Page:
Educators need to refresh Journalism, Media and Communication Studies curricula to help make sense of a radically changing mediascape. This was the message to delegates from UNESCO's Centres of Journalism Excellence and Reference who attended a programme titled Capacitating COE's for Real-Time Journalism and Media Studies just ahead of the second World Journalism Educators' Congress.
New Media Lab lecturer, Jude Mathurine shared lessons from Rhodes' School of Journalism and Media Studies' own change to a converged curriculum. He called on delegates to consider three key ideas:
Peter Laufer plays radio-host in a fun-workshop that tapped the views of Iraqi journalism teachers.
Imagine journalism classes in temperatures of 45 degrees celsius. That’s the experience of in Baghdad where power failures cripple classroom fans.
In March this year, the campus radio station at the University of Baghdad stopped broadcasting because a sand-storm demolished the transmission tower.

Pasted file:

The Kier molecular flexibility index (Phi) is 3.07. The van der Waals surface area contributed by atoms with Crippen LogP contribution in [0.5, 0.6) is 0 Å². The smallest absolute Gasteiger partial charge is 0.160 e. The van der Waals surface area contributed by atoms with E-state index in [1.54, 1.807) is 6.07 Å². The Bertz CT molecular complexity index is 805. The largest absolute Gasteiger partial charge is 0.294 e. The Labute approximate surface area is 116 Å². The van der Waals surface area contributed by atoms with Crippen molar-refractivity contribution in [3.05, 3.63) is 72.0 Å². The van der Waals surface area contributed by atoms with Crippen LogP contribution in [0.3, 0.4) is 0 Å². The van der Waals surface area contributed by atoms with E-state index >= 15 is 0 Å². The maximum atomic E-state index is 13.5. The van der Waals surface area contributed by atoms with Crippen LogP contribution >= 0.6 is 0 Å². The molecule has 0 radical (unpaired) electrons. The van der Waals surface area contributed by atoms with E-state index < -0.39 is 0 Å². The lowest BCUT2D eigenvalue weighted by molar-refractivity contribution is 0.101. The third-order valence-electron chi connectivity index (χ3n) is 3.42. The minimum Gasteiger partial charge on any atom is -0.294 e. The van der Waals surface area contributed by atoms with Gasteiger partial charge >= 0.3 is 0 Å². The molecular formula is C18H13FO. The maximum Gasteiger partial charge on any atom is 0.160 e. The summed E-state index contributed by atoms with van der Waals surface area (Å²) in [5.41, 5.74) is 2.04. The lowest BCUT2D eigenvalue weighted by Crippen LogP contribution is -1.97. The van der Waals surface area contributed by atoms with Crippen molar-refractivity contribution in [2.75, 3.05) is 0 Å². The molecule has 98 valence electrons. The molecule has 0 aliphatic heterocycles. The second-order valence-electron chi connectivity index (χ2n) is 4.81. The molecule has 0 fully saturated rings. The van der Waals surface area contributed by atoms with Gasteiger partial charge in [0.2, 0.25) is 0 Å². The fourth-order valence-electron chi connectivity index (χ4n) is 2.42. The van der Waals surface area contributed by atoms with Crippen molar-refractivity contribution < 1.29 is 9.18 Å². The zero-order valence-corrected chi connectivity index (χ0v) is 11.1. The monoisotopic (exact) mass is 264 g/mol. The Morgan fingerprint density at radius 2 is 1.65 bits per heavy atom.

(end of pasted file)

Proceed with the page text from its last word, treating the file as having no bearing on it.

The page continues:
These, though, are the least of the problems.
A partnership between UNESCO and the Rhodes University School of Journalism and Media Studies will put the spotlight on strengthening African journalism education in September 2009.
The joint activities planned over a week-long period are:
- A special training programme to empower African journalism teachers in using New Media, to be run by Rhodes expert lecturer Jude Mathurine.
- The participants will also join a research colloquium as part of the African preparations for the World Journalism Education Congress set down for Rhodes University in July 2010.
There's a bit of schizophrenia here at the Deutsche Welle conference in Bonn, in a session that's dealing with journalism education. On the one hand is my experience of Twitter and Qik, and on the other I’m giving a presentation about old-style attempts to regulate journalism education (and journalism) in Kenya and Tanzania.